The abnormally cold temperatures in Texas aren’t just affecting people. They’re also causing sea turtles to freeze up in the ocean, leaving volunteers scrambling around-the-clock to save thousands of the creatures washing up on the Gulf Coast.
Each year, volunteers can expect to rescue some turtles through a few cold snaps, but this year is something else. Temperatures dropped big time this week as Texas is in the midst of a historic freeze, which spelled trouble for the turtles. As of Monday evening, Texas Fish and Wildlife reported that nearly 2,000 cold-shocked sea turtles had been rescued–the majority along the Lower Laguna Madre lagoon on the Texas coast.
Turtles are reptiles, meaning that they can’t regulate their internal body temperature. When it gets really cold, they get really cold, too. The waters along South Padre Island, a slim barrier island that hugs the southern Texas coast along the Gulf of Mexico, and the nearby Laguna Madre are normally balmy enough to keep turtles native to the region active. Among the species that roam the normally temperature waters are endangered green sea turtles.
But when temperatures drop below 50 degrees Fahrenheit (10 degrees Celsius), sea turtles can’t cope. They become hypothermic, stop swimming and float to the surface. Cold stunned sea turtles like this are especially vulnerable to accidents from boats, shock, or predators–and often need to be rescued by humans and given a place to warm up.
“We’re undergoing one of the largest cold stun events the island has seen in more than a decade,” Wendy Knight, the executive director of the nonprofit turtle rescue Sea Turtle, Inc., which works hand-in-hand with Texas Fish and Wildlife to rescue and rehabilitate the turtles, said in a video posted to Instagram Monday.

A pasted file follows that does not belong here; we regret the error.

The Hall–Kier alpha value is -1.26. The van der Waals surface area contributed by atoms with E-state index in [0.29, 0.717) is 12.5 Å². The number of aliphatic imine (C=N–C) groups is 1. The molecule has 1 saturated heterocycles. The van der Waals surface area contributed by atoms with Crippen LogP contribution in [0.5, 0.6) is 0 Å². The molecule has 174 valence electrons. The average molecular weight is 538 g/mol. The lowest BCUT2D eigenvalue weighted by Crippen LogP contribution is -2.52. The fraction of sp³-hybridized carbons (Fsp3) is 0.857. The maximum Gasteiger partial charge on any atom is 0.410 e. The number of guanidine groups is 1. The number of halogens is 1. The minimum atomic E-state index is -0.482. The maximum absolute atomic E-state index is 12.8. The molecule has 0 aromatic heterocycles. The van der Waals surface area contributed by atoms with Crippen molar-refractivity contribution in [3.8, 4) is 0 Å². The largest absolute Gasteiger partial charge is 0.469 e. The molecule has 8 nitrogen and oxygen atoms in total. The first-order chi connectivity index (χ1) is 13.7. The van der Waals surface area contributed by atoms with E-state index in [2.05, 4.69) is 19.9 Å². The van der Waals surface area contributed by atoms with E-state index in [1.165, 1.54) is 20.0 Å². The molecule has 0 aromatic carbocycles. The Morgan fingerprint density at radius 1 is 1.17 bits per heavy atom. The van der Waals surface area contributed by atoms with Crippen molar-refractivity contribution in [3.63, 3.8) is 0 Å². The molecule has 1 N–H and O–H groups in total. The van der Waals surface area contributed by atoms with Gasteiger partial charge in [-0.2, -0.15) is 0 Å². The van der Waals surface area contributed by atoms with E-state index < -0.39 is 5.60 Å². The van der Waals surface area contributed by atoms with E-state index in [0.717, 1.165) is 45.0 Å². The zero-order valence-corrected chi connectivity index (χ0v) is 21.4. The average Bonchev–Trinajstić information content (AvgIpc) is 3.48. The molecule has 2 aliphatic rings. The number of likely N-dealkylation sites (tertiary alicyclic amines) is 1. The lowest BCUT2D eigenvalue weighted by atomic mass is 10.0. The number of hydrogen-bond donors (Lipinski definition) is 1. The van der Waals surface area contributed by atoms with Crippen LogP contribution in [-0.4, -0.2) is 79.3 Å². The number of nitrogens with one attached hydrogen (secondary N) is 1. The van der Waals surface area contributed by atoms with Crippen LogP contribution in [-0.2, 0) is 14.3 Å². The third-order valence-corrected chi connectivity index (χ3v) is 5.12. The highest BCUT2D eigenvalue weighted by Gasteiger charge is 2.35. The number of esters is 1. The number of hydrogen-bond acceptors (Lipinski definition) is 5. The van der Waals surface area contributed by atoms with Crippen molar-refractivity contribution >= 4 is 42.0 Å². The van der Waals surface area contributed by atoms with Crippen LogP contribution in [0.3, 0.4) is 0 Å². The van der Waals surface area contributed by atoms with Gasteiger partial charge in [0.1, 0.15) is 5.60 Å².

The scale of the rescue currently underway is so large that Sea Turtle, Inc. quickly ran out of space to keep the reptiles and turned to the town for help. As of Monday, rescuers began using the city of South Padre Island’s convention center as a kind of turtle hotel. Footage posted to social media shows turtles placed end-to-end along the convention center. Though they look dead, sea turtles (and other reptiles) can spring back to life after warming up enough to regain their motor skills.
There may still be trouble ahead as the cold weather continues, though. Volunteers reported on Twitter Tuesday that the convention center was running out of empty floor space for the turtles. And rolling blackouts that have hit largely part of Texas also knocked out power to the Sea Turtle, Inc. headquarters, Knight said on Instagram, which has lost power to its five enormous tanks used to warm up rescued turtles.
Even under more ideal circumstances, the road to recovery can sometimes be long for turtles. Rescuers along Cape Cod pick up stunned Kemp’s ridley sea turtles from the bay and beaches every winter and rehabilitate them before shipping them back south to warmer waters that the species also call home. That process can take anywhere from months to even years. With the Texas turtles, at least more hospitable weather should be back by early next week.
If you’re in Texas and spot a stunned turtle, there’s a special state hotline: call 1-866-Turtle-5 to save a turtle life.